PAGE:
The deputy head of Iraq’s Popular Mobilization Forces (P.M.F.) has said that he takes a pride in being a “soldier” of Iranian Quds Force Commander Major General Qassem Soleimani, calling it “a blessing from God.” In a documentary aired yesterday on the Iranian state-run Ofoq television channel, Abu Mahdi al-Muhandis, one of the most powerful Iraqi Shiite militia commander, reiterated his allegiance to Iran’s Supreme Leader Ali Khamenei and the principle of the “Islamic jurisprudence.” He further explained that he fights for Iran because the Islamic Republic is the “mother of the Islamic community” and “our Mecca.”

The militia commander told the interviewer that his ties with the Islamic Revolution Guards Corps (I.R.G.C.) date back to the Iran-Iraq war in the 1980s.

He claimed he had fought alongside Iranian forces against the regime of Saddam Hussein and also cooperated with the I.R.G.C. against Iranian opposition group Mojahedin-e Khalq (MEK). Bragging about his fluency in Farsi, Muhandis said “Farsi is the language of the Islamic revolution” while “Arabic is merely the language of the Quran.” He recommended that when he dies he be buried in Behesht-e Zahra cemetery in Tehran, not in Iraq.

Comment: Muhandis is arguably the most influential commander within the P.M.F., and as his remarks indicate, is more loyal to Tehran than Baghdad. As he admitted in the interview, he has served as an I.R.G.C. proxy in the region for decades. According to U.S. government accounts, Muhandis participated in the bombing of Western embassies in Kuwait and plotted assassination of the Emir of Kuwait in the early 1980s. He has been convicted in absentia by the Kuwaiti government.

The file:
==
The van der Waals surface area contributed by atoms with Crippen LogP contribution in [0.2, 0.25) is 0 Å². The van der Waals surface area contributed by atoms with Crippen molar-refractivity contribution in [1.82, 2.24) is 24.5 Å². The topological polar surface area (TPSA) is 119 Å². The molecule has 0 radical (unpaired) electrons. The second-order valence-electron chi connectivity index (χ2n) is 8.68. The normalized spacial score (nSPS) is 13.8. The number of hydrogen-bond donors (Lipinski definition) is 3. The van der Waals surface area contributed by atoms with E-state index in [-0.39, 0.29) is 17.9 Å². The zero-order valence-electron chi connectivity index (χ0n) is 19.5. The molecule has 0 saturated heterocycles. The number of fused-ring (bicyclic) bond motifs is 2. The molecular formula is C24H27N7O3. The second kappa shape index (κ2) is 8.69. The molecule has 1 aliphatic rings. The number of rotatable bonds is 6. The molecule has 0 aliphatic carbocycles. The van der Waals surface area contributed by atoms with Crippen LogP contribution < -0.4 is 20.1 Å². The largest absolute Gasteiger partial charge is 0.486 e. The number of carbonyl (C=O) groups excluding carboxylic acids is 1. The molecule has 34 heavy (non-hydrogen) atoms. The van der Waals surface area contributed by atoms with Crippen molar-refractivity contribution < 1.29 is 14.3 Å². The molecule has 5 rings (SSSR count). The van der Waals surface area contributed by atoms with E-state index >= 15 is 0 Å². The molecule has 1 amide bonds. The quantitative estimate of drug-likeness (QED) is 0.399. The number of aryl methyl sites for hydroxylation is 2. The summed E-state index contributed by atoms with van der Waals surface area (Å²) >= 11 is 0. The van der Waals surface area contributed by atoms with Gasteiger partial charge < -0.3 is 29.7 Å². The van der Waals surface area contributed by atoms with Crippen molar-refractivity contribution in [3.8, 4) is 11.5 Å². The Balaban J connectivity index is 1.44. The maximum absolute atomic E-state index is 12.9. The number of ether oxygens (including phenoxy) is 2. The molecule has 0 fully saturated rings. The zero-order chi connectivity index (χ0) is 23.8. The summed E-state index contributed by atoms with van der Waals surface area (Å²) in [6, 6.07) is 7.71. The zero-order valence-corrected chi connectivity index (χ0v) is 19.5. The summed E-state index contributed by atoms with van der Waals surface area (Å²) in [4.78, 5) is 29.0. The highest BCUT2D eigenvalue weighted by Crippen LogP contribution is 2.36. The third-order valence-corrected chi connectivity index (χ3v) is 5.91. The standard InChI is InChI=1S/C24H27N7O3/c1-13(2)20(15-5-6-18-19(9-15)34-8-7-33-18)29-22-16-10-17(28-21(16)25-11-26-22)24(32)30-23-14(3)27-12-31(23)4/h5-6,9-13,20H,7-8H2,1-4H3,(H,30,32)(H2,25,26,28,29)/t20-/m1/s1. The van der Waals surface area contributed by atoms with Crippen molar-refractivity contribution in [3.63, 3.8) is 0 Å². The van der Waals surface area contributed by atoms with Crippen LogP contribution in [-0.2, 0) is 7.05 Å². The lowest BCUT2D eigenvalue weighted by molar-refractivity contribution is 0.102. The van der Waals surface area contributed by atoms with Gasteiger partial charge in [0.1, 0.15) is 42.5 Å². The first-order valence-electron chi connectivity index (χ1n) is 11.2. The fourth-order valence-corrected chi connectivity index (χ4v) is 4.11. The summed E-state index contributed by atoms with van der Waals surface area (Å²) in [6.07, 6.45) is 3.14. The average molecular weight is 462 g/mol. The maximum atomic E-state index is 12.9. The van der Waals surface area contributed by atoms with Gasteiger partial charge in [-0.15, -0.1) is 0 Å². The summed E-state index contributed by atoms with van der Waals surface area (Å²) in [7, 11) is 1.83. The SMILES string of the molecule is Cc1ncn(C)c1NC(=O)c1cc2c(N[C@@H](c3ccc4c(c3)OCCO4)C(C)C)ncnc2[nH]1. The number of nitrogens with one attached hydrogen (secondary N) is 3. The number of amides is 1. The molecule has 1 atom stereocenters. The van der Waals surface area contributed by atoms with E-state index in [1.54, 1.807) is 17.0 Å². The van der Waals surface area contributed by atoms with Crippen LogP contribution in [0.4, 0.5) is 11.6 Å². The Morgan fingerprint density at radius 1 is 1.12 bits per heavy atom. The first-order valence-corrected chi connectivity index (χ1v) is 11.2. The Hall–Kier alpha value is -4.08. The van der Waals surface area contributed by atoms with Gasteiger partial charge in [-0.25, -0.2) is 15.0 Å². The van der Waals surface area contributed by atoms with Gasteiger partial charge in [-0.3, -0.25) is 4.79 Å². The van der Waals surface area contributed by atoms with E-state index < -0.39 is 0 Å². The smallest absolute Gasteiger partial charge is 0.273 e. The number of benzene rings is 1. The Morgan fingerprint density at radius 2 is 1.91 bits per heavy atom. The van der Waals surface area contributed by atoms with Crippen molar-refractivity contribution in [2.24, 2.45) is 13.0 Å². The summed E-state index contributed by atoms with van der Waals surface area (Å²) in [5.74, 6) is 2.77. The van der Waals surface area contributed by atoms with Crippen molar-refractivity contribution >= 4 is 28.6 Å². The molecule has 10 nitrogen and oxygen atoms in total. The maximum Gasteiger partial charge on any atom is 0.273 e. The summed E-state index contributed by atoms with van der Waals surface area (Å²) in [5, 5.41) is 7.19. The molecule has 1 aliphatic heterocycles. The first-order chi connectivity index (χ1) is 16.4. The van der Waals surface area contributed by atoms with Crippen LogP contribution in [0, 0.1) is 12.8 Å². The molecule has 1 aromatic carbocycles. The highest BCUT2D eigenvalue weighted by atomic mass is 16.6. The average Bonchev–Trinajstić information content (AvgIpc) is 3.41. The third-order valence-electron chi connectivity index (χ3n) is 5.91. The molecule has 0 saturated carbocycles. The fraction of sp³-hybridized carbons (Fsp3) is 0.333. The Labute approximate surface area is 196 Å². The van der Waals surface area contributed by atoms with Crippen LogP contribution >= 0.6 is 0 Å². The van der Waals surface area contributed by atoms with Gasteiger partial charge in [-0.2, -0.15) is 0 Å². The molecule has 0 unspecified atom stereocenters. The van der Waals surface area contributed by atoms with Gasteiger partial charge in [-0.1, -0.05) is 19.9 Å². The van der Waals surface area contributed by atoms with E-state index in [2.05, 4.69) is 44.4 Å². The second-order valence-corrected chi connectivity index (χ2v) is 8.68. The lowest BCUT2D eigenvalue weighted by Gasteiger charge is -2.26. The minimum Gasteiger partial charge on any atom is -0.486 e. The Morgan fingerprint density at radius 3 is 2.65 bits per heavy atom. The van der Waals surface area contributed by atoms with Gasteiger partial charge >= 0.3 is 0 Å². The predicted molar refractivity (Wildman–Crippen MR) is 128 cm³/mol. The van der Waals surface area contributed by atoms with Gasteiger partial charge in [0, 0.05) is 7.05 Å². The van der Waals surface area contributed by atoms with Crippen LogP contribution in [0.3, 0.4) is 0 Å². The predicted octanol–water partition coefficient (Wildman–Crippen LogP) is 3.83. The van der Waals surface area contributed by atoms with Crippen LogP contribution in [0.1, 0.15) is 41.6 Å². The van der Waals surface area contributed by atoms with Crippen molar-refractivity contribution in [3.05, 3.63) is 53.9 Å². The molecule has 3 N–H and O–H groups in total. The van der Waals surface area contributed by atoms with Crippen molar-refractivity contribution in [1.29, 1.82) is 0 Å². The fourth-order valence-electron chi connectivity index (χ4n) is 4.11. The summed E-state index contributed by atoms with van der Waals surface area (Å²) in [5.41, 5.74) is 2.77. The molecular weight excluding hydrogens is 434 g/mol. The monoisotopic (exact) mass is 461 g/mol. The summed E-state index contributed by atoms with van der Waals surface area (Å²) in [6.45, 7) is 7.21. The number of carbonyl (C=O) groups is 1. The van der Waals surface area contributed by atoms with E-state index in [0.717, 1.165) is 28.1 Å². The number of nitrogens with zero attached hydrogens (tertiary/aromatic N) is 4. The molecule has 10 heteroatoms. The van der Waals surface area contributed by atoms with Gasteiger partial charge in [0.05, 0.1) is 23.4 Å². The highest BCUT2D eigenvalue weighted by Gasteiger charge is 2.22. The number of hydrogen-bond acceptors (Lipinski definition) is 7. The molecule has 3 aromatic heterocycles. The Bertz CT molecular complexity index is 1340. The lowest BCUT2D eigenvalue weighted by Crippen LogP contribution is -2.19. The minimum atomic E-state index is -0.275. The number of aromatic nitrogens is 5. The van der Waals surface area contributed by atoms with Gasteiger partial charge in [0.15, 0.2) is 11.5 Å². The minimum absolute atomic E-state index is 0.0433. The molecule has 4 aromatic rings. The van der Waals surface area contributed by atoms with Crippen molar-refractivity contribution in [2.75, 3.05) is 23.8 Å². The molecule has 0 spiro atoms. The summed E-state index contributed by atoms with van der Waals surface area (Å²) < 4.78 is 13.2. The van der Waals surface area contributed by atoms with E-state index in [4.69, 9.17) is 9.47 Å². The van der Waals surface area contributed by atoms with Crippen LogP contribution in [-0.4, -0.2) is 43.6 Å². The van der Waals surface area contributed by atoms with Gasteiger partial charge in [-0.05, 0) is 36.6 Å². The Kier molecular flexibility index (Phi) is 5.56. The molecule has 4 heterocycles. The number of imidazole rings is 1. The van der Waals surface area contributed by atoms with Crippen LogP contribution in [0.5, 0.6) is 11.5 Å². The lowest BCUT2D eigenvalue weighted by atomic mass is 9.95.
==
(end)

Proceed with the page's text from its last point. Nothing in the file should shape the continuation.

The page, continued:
Under Soleimani’s supervision in 2007, he formed a group called Kata’ib Hezbollah and employed Lebanese Hezbollah experts to train and prepare his militiamen in guerilla warfare to attack coalition troops in Iraq. Kata’ib Hezbollah (or Hezbollah Brigades) now functions under the P.M.F. umbrella.

Muhandis also played an instrumental role in smuggling weapons from Iran into Iraq and distributing them to anti-coalition terrorist groups.

As a result, the U.S. Department of the Treasury designated Muhandis and the Kata’ib Hezbollah group in 2009 for having “committed, directed, supported, or posed a significant risk of committing acts of violence against Coalition and Iraqi Security Forces” under Executive Order 13438. The Treasury noted that Muhandis was an advisor to Soleimani. 

Recently, Muhandis, under Soleimani’s leadership, has played a prominent role in operations against the Islamic State in western Mosul – raising fears among local Sunnis and regional Sunni leaders that the sectarian militia forces may engage in revenge killings against the region’s Sunni inhabitants once the Islamic State is defeated.  He has on several occasions thanked Iran and Lebanese Hezbollah for providing his forces with weapons, consultation, expertise and training.

Muhandis’ real name is Jamal Jaafar Ibrahimi. His family is said to have migrated from Iran to Iraq decades ago and his wife is reportedly Iranian as well.

The P.M.F. consists of militia forces largely from Shiite but also other Iraqi ethnic and religious groups. While some units within the alliance are Iraqi nationalists and follow Iraq’s top cleric Grand Ayatollah Ali Sistani, many prominent units have close ties with Suleimani. Despite P.M.F.’s diversity, it is the Iran-backed militia units within the coalition – such as Kata'ib Hezbollah, Asaib Ahl al-Haq, the Badr Organization – that are playing the most prominent role in western Mosul and across Iraq. The alliance was formed in June 2014 following a call by Sistani to defend the Iraqi cities from the Islamic State. But as the Islamic State is on the brink of defeat, Iran-backed P.M.F. groups have recently turned their focus on rival Iraqi groups and American troops advising Iraqi security forces in Mosul and across Iraq.